So the question is: Where did the doubts come from? Why did the problem of air become visible at that specific point in time? Why were Priestley, Boyle, and Black able to see the question clearly enough to begin trying to answer it? There were 800 million human beings on the planet in 1770, every single one of them utterly dependent on air. Why Priestley, Boyle, and Black over everyone else?
One way to answer that question is through the lens of technological history. They were able to explore the problem because they had new tools. The air pumps designed by Otto von Guericke and Boyle (the latter in collaboration with his assistant, Robert Hooke, in the mid-1600s) were as essential to Priestley’s lab in Leeds as the electrical machines had been to his Warrington investigations. It was almost impossible to do experiments without being able to move air around in a controlled manner, just as it was impossible to explore electricity without a reliable means of generating it.
In a way, the air pump had enabled the entire field of pneumatic chemistry in the seventeenth century by showing, indirectly, that there was something to study in the first place. If air was simply the empty space between things, what was there to investigate? But the air pump allowed you to remove all the air from a confined space, and thus create a vacuum, which behaved markedly differently from common air, even though air and absence of air were visually indistinguishable. Bells wouldn’t ring in a vacuum, and candles were extinguished. Von Guericke discovered that a metal sphere composed of two parts would seal tightly shut if you evacuated the air between them. Thus the air pump not only helped justify the study of air itself, but also enabled one of the great spectacles of early Enlightenment science.
The following engraving shows the legendary demonstration of the Magdeburg Sphere, which von Guericke presented before Ferdinand III to much amazement: two eight-horse teams attempt – and, spectacularly, fail – to separate the two hemispheres that have been sealed together by the force of a vacuum.
When we think of technological advances powering scientific discovery, the image that conventionally comes to mind is a specifically visual one: tools that expand the range of our vision, that let us literally see the object of study with new clarity, or peer into new levels of the very distant, the very small. Think of the impact that the telescope had on early physics, or the microscope on bacteriology. But new ways of seeing are not always crucial to discovery. The air pump didn’t allow you to see the vacuum, because of course there was nothing to see; but it did allow you to see it indirectly in the force that held the Magdeburg Sphere together despite all that horsepower. Priestley was two centuries too early to see the molecules bouncing off one another in his beer glasses. But he had another, equally important, technological breakthrough at his disposal: he could measure those molecules, or at least the gas they collectively formed. He had thermometers that could register changes in temperature (plus, crucially, a standard unit for describing those changes). And he had scales for measuring changes in weight that were a thousand times more accurate than the scales da Vinci built three centuries earlier.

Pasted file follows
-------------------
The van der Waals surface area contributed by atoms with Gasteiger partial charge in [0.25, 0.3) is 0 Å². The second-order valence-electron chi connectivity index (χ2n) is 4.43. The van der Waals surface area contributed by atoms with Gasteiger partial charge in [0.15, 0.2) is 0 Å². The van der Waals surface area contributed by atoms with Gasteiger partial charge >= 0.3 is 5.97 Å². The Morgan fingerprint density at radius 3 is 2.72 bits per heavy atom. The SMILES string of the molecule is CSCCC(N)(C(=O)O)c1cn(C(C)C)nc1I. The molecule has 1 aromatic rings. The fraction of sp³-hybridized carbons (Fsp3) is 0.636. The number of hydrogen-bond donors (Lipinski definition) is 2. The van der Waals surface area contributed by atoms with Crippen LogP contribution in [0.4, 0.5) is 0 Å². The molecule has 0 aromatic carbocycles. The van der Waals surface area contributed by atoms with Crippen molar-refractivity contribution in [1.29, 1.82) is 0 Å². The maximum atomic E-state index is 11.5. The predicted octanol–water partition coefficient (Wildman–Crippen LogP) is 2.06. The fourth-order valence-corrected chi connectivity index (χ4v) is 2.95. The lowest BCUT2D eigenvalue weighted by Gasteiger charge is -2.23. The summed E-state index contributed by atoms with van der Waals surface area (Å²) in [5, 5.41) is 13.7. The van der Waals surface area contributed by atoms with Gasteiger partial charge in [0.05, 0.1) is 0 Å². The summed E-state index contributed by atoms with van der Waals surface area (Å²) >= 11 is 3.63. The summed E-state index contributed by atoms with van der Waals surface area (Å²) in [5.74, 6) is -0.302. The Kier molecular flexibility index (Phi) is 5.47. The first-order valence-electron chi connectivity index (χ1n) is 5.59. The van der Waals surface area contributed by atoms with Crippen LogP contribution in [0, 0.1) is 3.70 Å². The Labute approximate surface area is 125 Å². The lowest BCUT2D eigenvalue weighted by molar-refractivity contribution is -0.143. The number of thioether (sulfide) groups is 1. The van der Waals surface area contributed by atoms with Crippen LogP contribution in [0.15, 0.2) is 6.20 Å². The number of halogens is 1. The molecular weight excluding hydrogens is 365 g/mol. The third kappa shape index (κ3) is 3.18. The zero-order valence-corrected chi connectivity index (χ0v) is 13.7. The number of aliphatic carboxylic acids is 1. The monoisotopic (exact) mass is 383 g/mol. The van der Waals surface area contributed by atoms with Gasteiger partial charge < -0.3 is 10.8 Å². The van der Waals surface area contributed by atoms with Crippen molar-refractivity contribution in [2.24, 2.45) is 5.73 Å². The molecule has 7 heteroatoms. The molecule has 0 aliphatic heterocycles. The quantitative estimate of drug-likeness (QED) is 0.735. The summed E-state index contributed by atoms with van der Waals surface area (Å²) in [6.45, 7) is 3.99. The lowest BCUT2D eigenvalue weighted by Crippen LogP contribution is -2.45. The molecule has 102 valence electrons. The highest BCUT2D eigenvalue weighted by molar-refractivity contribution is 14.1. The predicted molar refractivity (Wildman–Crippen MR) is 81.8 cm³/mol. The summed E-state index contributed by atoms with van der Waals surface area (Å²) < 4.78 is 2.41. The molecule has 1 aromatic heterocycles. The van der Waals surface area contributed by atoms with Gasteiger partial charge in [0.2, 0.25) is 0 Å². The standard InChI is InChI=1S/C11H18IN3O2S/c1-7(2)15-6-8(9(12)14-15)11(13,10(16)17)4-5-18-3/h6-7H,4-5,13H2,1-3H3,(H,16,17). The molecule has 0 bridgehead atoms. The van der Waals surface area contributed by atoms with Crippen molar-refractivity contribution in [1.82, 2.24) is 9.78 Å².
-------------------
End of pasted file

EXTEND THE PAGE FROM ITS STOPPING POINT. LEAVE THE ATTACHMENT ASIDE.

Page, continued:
This is a standard pattern in the history of science: when tools for measuring increase their precision by orders of magnitude, new paradigms often emerge, because the newfound accuracy reveals anomalies that had gone undetected. One of the crucial benefits of increasing the accuracy of scales is that it suddenly became possible to measure things that had almost no weight. Black’s discovery of fixed air, and its perplexing mixture with common air, would have been impossible without the state-of-the-art scales he employed in his experiments. The whole inquiry had begun when Black heated a quantity of “magnesia alba,” and discovered that it lost a minuscule amount of weight in the process - a difference that would have been imperceptible using older scales. The shift in weight suggested that something was escaping from the magnesia into the air. By then running comparable experiments, heating a wide array of substances, Black was able to accurately determine the weight of carbon dioxide, and consequently prove the existence of the gas. It weighs, therefore it is.
I like to photo the covers of newspapers and magazines. Such snaps can be very evocative, when looking back at them.
One of the more memorable of such snaps recently was this:
The whole Brexit argument seems to be turning into a clash of pessimisms. Which would be more ghastly? Britain staying in or Britain getting out?
Here is a piece that argues that Brexit would be ghastly, for the EU. As well as all the hoo-hah about refugees, there’s also the little matter of the EU economy collapsing. If Brexit happens, so might that.
So, will the Remainiacs argue, come the Referendum, that we must stay in, to save EUrope? Could be. The argument will be: if we leave, that will wreck EUrope, and that will wreck Britain.